Supporting Sustainable Procurement In ICT
One of the key challenges of sustainably procuring ICT lies in the lack of transparency in supply chains. To overcome this challenge, an open dialogue has to be established with suppliers, forging a relationship to encourage and promote sharing and monitoring of supply-chain activities.
In relation to the environmental challenges of the ICT sector, procurement approaches should ensure that information regarding the qualities of the equipment, their repairability, and the availability of recycling and disposal services is clearly communicated by the supplier to the public authority.
This information should be disclosed and easily accessible to avoid unnecessary and inadequate disposal of equipment, ensuring that those having to make decisions regarding the equipment are aware of the options available.
Define your needs and understand market capability
Two of the key challenges of the ICT sector are: gathering supply chain information, and prolonging equipment use. The following approaches can help you to better understand market capability regarding supply chain transparency, and ensure that procured equipments respond to real needs.
Conducting a needs assessment process before procurement processes is essential when implementing Open SPP. An accurate description of needs will prevent procuring unnecessary services or products, avoiding, thus, the unnecessary waste of resources. Needs assessments when procuring ICT should take into account:
- Assess the option of repairing available equipment: for example, if a public authority is considering buying new printers, they should analyse the state of current equipment, identifying which are the performance issues and whether these can be fixed. This can be done by gathering contract information and contacting the supplier of the equipment and/or maintenance services.
- Map out current and future needs: if the decision to procure new equipment has been taken, public authorities should gather the necessary information to understand their real needs and how these will inform the drafting of procurement documents. This can include having a clear idea of the staff that will be using the equipment, and any foreseeable staffing decisions that might alter this number. This process can also include gathering information regarding any accessibility adjustments that should be integrated in the equipment to ensure adaptation to users with different abilities.
Before deciding to procure new equipment, it can be useful to contact other public authorities regarding the availability of any unused equipment. Establishing a communication channel amongst public authorities where they can publish information regarding unused equipment can be a way to promote circularity and avoid unnecessary purchases.
Engaging with the market is essential to evaluate its capability to meet the sustainability factors that can be required during the procurement process. When it comes to ICT procurement, this is especially relevant regarding supply chain transparency criteria.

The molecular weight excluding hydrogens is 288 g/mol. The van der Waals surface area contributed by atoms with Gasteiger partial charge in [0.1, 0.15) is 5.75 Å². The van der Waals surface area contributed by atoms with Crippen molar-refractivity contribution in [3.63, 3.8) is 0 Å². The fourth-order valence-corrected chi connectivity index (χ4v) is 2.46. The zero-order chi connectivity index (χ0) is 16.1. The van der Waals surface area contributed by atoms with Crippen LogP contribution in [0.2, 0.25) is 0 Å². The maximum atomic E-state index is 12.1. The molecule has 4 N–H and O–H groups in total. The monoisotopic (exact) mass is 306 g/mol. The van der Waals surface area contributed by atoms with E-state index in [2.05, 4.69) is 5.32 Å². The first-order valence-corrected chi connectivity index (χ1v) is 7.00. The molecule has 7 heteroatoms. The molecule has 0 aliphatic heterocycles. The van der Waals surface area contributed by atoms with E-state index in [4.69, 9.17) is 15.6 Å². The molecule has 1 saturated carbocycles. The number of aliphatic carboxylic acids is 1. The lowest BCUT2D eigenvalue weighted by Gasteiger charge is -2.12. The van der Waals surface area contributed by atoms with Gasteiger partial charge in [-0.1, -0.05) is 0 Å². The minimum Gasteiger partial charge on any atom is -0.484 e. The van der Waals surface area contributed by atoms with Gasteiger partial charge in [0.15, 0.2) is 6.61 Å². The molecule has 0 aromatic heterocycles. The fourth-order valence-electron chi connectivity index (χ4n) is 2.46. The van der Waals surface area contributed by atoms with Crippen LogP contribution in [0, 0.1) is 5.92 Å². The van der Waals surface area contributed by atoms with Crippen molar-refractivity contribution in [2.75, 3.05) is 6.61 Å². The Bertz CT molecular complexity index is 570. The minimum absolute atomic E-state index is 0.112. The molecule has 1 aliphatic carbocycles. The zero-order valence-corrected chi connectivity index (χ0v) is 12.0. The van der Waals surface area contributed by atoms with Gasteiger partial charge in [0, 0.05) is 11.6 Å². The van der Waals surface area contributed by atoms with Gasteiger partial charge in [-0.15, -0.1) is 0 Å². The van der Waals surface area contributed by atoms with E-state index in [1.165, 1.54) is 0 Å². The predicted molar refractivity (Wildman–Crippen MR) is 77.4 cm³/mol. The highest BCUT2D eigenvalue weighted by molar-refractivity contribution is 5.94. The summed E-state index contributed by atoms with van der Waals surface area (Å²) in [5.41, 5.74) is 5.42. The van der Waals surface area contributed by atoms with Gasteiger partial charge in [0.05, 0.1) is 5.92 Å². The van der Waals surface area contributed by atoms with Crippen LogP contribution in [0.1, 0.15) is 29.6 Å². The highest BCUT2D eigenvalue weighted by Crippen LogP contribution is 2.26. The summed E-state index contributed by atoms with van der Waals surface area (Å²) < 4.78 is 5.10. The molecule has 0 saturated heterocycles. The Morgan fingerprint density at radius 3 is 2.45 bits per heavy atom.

Market engagement can help to define what current practices are regarding this area, for example, supply chain activities are currently being carried out by more than 50% of the potential suppliers, this can be set as a technical specification or award criteria.
However, if this is not the case, then it can be set as a contract clause as a commitment by the supplier to improve supply chain management. See this section for more information about different market engagement methods.
Select the best procurement practices
Additionally to the approaches mentioned in the previous sections, we include below two procurement practices that support SPP implementation in the ICT sector.
Many times, ICT equipment is not procured directly from brand owners, but from resellers or manufacturers. Engaging with resellers can be beneficial not only from an economic perspective, as their prices are often lower, but also to gain access to a broader offer of equipment, which can facilitate comparisons regarding sustainability.
In these cases it is important to maintain a continuous dialogue not only with the direct supplier (the reseller) but also with the brand, to ensure that the information regarding sustainability can be effectively captured.
Standard terms that commit the supplier to providing continuous improvement of service can be included in the contract, evidencing continuous improvement can be a clear condition of any contract extension or re-procurement. For example, it can be agreed that the supplier has an obligation to notify the public authority of any new features that could improve the energy efficiency of the equipment. Another clause that can be included is the provision of the service, by the supplier to the authority, of implementing any necessary changes to adapt to new software needs.
Continuous improvement clauses can also relate to supply chain management activities. This can include, for example, setting out which activities the supplier should carry out during the duration of the contract to ensure freedom of association, such as specific training or auditing activities.
See this section for more information on continuous improvement clauses.
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